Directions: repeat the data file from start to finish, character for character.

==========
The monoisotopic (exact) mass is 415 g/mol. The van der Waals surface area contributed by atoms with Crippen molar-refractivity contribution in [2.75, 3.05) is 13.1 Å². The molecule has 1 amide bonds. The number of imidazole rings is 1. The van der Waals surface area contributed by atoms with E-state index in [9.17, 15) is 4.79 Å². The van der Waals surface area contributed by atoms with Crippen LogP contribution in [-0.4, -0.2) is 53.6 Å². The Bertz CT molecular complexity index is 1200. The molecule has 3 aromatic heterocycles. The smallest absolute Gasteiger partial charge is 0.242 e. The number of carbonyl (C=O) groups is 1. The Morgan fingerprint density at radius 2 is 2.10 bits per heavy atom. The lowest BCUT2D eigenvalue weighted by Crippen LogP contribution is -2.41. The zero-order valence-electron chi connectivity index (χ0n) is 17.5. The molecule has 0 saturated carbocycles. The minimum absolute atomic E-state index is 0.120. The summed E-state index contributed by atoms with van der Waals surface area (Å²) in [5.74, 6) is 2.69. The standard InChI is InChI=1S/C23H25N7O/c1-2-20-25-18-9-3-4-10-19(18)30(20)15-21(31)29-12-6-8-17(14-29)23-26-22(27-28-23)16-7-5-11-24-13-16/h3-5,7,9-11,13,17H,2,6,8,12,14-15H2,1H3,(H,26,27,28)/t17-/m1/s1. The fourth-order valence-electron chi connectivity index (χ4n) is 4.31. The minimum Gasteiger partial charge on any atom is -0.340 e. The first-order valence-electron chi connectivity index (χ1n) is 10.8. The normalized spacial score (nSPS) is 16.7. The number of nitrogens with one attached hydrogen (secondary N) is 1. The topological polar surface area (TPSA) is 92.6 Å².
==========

The monoisotopic (exact) mass is 415 g/mol. The van der Waals surface area contributed by atoms with Crippen molar-refractivity contribution in [2.75, 3.05) is 13.1 Å². The molecule has 1 amide bonds. The number of imidazole rings is 1. The van der Waals surface area contributed by atoms with E-state index in [9.17, 15) is 4.79 Å². The van der Waals surface area contributed by atoms with Crippen LogP contribution in [-0.4, -0.2) is 53.6 Å². The Bertz CT molecular complexity index is 1200. The molecule has 3 aromatic heterocycles. The smallest absolute Gasteiger partial charge is 0.242 e. The number of carbonyl (C=O) groups is 1. The Morgan fingerprint density at radius 2 is 2.10 bits per heavy atom. The lowest BCUT2D eigenvalue weighted by Crippen LogP contribution is -2.41. The zero-order valence-electron chi connectivity index (χ0n) is 17.5. The molecule has 0 saturated carbocycles. The minimum absolute atomic E-state index is 0.120. The summed E-state index contributed by atoms with van der Waals surface area (Å²) in [5.74, 6) is 2.69. The standard InChI is InChI=1S/C23H25N7O/c1-2-20-25-18-9-3-4-10-19(18)30(20)15-21(31)29-12-6-8-17(14-29)23-26-22(27-28-23)16-7-5-11-24-13-16/h3-5,7,9-11,13,17H,2,6,8,12,14-15H2,1H3,(H,26,27,28)/t17-/m1/s1. The fourth-order valence-electron chi connectivity index (χ4n) is 4.31. The minimum Gasteiger partial charge on any atom is -0.340 e. The first-order valence-electron chi connectivity index (χ1n) is 10.8. The normalized spacial score (nSPS) is 16.7. The number of nitrogens with one attached hydrogen (secondary N) is 1. The topological polar surface area (TPSA) is 92.6 Å².